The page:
A poem by Alexander Blok

by Alexander Blok
trans. Samuel Muratov


Nightingale Garden


I break the layered rocks
In the hour when the silty day
Is moulded, and my tired mule carries
The weighty lumps on its shaggy back.

We carry them to the railroad,
Put them in a heap, — and to the sea again
The hairy legs lead us,
And the mule starts braying.

And it brays, blares, — joyfully,
That it walks light again, even though back.
And by the road — a cool
And shady garden extends.

Along the hedge, stretching tall,
Odd roses droop toward us.
The nightingale doesn’t grow silent,
The rivulets and leaves whisper to us.

The bray of my mule resounds
Every time by the garden’s gate,
And in the garden, somebody laughs
Quietly — and then sings aside.

Penetrating the restless song,
I stare, spurring the mule,
At how on the rocky and torrid shore
The blue darkness descends.


A hot day dies out tracelessly,
Dusk creeps through the bushes;
And the poor mule wonders:
“What are you thinking of, master?”

Or does the mind get turbid from the heat,
Have I daydreamed away in the gloom?
It’s only that I observe more relentlessly
Another life — mine, and not my own…

And what am I, a wretched pauper,
Waiting for in this small cabin,
Repeating the unknown melody
That chimes in the nightingale garden?

The accursed life doesn’t come
To this garden, enclosed by a wall,
In the blue dusk a white dress
Streaks behind the fretted trellis.

Every evening in the sunset fog
I pass by these gates,
And she, light-footed, beckons me
With her swirling and singing.

And in the summoning swirl and song
I catch something forgotten,
And begin to love the languor,
The inapproachable hedge.


The weary mule is resting,
The iron lies cast on the sand under the crag,
And the master is wandering, in love,
Beyond the nocturnal, torrid murk.

The familiar, empty, rocky,
But today — mysterious path
Again leads to the shady hedge,
Fleeing into the blue haze.

And the yearning becomes more desperate,
As one hour follows another,
The thorny roses today
Bent down from the tug of the dew.

Is there a punishment waiting for me
Or a reward if I deviate from the path?
How to knock on the nightingale garden’s
Door, and is it even possible to enter?

The past seems strange indeed,
And the hand will not return to its labour:
The heart knows that I shall be
A welcome guest in the nightingale garden…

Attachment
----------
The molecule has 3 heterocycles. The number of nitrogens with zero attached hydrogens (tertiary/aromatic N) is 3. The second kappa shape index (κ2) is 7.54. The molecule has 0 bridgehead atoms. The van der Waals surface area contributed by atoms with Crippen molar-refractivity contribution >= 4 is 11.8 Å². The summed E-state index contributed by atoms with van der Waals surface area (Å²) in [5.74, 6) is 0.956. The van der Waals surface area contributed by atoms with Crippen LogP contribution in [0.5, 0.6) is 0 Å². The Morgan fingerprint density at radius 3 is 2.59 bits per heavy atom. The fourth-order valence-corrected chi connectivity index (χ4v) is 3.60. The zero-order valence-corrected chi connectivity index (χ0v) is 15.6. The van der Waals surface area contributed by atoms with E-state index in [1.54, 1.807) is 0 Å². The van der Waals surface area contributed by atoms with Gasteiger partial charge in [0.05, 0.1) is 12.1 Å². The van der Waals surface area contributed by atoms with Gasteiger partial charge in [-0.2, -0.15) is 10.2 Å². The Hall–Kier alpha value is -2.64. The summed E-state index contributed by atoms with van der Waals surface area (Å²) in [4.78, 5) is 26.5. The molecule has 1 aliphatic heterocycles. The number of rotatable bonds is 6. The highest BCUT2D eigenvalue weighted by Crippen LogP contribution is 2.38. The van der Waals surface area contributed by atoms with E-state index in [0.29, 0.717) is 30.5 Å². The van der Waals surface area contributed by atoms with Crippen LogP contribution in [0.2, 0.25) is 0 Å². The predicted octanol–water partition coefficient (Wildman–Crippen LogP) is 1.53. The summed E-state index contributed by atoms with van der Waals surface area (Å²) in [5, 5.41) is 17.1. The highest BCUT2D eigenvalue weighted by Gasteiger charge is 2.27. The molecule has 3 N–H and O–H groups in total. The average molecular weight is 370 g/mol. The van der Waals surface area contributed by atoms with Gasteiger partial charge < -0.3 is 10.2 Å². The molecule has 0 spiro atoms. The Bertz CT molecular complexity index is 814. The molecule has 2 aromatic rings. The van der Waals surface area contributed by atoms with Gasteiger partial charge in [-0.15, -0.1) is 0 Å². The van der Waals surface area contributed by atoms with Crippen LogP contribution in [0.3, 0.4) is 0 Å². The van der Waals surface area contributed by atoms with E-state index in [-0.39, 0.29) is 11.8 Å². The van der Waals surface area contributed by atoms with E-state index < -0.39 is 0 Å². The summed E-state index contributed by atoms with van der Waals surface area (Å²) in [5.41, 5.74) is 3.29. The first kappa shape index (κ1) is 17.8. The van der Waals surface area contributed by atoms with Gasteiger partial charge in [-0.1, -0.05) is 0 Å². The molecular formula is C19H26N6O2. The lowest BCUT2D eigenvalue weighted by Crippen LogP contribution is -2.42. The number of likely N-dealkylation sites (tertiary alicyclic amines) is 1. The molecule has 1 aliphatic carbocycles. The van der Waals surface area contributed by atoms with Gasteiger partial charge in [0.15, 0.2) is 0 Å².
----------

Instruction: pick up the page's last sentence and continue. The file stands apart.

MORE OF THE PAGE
My heart spoke the truth,
And the hedge wasn’t frightful.
I didn’t knock — it opened
Its inapproachable doors by itself.

Along the cool road, among the lilies,
The rivulets began to sing alike,
Deafening me with sweet song,
The nightingales have taken my soul.

A foreign corner of unknown happiness
These arms have opened for me,
And the wrists rang, falling,
Louder than in my beggarly dream.

Drunk on golden wine,
Seared by golden fire,
I forgot about the rocky path,
About my poor friend.


Even if the wall, drowned in roses,
Sheltered from the worldly grief, —
The nightingale’s song could not
Muffle the hum of the sea!

And the disquiet which entered the song
Brought the hum of the waves to me…
Suddenly — a vision: a wide road
And the weary plod of the mule…

In the fragrant and hot gloom
Coiling with a warm hand,
She repeats uneasily:
“What is it, my beloved?”

But, peering orphaned into the gloom,
Hurrying to inhale the bliss,
The soul cannot not hear
The noise of the remote tide.


I awoke in the sombre dawn,
Unaware which day it is.
There she sleeps, smiling, as children do, —
She had a reverie about me.

How the face, bewitched
By morning twilight, is beautiful!…
From the distant and cadenced blows
I found out that the tide was approaching.

I opened the blue window wide,
And it seemed as though beyond
The faraway roar of the breakers
A pleading and mournful cry was heard.

The mule’s cry was long and lingering,
Penetrating my soul as a groan,
And I pulled the canopy gently,
To prolong the spellbinding dream.

Descending down the stones of the hedge,
I disturbed the flowers’ oblivion.
Their thorns, as hands from a garden,
Caught hold of my gown.


The familiar and previously short
Path is flinty and heavy this morning.
I step on the desolate shore,
Where my house and mule were left.

Have I lost my way in the fog?
Or is someone playing a joke on me?
No, I recall the stones’ outline,
The weedy bush and the crag above water…

Where is home? — With a slipping leg
I trip over the cast-away iron,
Heavy, rusty, under a black rock
With a thin coat of wet sand…

Swinging in a familiar motion
(Or is it a dream still?),
I hit the layered rock
At the bottom with the rusty iron…

And from there, where grey tentacles
Waver in the azure cracks,
Clambered a startled crab
And sat on the gritty shoal.

I edged aside, — it raised itself,
Opening its claws wide,
And instantly encountered another,
With whom it scuffled and disappeared…

And from the trail, trodden by me,
There, where the cabin stood before,
A worker with a pickaxe began his descent,
Hurrying another man’s mule.


Samuel Muratov is a Russian-American translator and art historian. He studied Russian literature and history at Moscow State University and completed his PhD, Black Sun: The Shadow of Kazimir Malevich, at Rutgers University.